"Self-Portrait with an Inflamed Esophagus." By Sally Fama Cochrane.
Oil on panel, 16” x 24”. November, 2013.
(Details of the face, trompe l’oeil painted mirror frame, and signature on the photo print out of an endoscopy below).
Portraits are meant to capture the likeness of a person, both inside and out. In this self-portrait I tried to play with that problem by describing my own experience with esophagitis (inflammation of the esophagus) caused by eosinophilic food allergies. We often think of people just as their exterior faces, but our experiences of ourselves is internal, and therefore we often overlook other people’s physical pain. In this painting, the esophagitis is represented by the photo print outs of the endoscopy exam and the eosinophil histology (cellular) slides decorating the shirt. The lipstick draws the line of the esophagus, which is usually hidden within our bodies. The problem of internal/external is reiterated in the trompe l’oeil (“fool the eye”) mirror frame, which I painted so that the question of what is inside or outside of the the painting is ambiguous, just as we should question what is “inside” or “outside” an individual.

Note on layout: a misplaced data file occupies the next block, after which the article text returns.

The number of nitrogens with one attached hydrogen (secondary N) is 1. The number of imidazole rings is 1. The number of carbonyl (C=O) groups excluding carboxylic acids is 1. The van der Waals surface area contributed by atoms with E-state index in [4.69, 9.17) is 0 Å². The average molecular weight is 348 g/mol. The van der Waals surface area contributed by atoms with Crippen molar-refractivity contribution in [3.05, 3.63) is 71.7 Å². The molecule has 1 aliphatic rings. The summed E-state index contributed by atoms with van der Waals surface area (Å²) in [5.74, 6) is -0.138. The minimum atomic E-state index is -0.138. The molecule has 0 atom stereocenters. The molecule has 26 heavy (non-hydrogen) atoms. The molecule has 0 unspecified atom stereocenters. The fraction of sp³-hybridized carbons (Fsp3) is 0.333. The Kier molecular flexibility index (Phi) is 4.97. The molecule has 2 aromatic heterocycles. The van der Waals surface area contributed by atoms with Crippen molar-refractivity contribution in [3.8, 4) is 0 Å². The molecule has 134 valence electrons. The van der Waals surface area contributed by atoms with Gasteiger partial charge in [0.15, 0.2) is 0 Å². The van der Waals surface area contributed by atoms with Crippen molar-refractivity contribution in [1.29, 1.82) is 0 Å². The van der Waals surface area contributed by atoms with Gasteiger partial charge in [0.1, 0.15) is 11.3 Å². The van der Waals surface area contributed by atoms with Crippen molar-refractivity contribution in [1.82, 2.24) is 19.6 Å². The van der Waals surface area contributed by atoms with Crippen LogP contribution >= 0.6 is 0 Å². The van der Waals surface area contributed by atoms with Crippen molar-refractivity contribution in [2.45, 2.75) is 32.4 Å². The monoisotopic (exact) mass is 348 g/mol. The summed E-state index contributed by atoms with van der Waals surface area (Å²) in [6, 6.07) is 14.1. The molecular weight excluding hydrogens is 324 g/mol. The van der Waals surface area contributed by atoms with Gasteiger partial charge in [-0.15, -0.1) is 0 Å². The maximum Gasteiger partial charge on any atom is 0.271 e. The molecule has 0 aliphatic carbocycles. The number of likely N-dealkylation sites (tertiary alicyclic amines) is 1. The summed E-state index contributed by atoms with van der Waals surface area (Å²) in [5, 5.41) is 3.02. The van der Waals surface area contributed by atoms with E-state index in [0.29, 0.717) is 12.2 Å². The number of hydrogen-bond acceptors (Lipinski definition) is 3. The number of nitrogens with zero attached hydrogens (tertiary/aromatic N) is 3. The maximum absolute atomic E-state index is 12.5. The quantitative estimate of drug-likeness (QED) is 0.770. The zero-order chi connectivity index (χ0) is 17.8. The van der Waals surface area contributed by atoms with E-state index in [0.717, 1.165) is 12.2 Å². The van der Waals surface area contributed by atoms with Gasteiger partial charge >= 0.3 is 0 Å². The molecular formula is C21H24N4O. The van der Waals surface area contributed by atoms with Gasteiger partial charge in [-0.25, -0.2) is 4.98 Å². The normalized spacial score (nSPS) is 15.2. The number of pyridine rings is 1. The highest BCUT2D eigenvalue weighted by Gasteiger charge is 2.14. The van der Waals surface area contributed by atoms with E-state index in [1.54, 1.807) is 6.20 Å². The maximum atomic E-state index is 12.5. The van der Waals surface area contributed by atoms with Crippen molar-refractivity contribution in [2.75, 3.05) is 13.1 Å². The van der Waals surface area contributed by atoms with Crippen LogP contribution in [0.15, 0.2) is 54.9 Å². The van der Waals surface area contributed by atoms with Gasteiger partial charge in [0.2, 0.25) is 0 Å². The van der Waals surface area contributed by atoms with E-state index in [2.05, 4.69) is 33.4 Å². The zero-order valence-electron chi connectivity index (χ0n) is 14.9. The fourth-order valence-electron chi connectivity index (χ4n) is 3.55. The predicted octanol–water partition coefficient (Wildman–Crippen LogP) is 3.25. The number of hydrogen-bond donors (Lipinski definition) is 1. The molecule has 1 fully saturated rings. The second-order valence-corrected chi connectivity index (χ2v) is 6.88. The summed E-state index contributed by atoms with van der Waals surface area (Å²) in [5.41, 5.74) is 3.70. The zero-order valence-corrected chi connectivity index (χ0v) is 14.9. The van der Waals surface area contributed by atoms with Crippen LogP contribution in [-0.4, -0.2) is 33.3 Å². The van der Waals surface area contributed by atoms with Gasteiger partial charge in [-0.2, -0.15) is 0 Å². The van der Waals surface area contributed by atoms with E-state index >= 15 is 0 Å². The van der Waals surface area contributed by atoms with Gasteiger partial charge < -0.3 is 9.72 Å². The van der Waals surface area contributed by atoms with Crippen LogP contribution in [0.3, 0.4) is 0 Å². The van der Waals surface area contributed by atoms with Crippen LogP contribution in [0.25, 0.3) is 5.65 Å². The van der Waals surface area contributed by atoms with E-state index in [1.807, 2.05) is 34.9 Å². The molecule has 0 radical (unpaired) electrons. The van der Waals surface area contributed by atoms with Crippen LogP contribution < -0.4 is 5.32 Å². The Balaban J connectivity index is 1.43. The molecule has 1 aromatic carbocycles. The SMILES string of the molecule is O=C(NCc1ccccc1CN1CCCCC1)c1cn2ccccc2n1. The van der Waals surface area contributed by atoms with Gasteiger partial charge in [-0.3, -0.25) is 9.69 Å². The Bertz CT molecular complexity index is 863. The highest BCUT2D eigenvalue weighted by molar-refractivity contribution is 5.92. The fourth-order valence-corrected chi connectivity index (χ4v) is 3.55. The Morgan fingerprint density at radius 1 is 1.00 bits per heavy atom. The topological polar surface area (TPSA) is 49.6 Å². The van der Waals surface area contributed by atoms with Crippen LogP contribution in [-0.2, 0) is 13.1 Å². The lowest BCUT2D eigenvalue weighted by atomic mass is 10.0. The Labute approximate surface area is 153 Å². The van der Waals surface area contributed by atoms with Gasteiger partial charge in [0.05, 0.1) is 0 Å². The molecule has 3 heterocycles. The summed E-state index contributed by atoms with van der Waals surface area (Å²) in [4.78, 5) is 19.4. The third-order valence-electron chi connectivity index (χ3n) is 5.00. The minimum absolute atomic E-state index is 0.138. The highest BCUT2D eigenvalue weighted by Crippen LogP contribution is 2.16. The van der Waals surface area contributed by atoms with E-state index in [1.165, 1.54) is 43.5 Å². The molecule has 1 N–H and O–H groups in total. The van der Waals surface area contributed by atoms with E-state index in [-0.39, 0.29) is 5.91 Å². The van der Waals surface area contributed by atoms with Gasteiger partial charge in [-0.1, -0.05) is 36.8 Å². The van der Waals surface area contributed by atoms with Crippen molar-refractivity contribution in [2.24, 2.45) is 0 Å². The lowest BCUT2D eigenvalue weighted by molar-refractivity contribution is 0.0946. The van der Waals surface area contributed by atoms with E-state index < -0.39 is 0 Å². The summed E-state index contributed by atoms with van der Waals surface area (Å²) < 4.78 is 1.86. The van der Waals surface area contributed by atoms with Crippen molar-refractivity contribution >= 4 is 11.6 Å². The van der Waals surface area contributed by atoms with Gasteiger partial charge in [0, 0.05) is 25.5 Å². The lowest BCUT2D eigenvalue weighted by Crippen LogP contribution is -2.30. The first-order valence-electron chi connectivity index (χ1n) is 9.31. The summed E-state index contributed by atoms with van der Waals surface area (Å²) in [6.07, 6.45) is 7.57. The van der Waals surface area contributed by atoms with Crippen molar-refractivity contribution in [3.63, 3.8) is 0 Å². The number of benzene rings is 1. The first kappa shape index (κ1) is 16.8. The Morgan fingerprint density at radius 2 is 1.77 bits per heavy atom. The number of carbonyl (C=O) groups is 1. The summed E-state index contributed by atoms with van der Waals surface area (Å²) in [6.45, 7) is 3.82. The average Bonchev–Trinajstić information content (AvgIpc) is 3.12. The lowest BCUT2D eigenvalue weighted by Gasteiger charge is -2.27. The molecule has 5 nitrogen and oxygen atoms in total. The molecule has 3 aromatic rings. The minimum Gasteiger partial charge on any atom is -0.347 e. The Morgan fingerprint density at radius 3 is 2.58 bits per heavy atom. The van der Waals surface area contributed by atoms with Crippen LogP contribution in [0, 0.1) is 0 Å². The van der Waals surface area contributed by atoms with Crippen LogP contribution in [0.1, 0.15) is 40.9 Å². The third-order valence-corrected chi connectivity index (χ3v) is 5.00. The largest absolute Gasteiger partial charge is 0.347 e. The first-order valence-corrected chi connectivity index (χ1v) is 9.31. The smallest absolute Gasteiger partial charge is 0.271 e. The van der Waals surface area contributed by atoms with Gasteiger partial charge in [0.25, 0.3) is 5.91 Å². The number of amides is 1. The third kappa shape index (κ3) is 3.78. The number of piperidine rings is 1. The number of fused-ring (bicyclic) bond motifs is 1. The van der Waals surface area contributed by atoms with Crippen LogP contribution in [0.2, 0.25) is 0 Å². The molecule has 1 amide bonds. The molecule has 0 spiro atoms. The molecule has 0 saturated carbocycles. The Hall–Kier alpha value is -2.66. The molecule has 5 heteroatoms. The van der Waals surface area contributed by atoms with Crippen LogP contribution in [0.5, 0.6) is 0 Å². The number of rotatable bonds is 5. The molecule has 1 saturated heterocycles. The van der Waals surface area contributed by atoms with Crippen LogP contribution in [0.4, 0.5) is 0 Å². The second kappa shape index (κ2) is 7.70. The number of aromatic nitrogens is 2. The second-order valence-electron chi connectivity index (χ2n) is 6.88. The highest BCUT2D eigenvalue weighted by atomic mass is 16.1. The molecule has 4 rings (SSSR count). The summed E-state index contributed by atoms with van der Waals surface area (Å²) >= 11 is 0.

Side note: my hands actually ARE that small. I have tiny freakish baby hands. I decided not to draw them to look normal because they’re “me” just as much as my bulbous chin and chicken pox scars.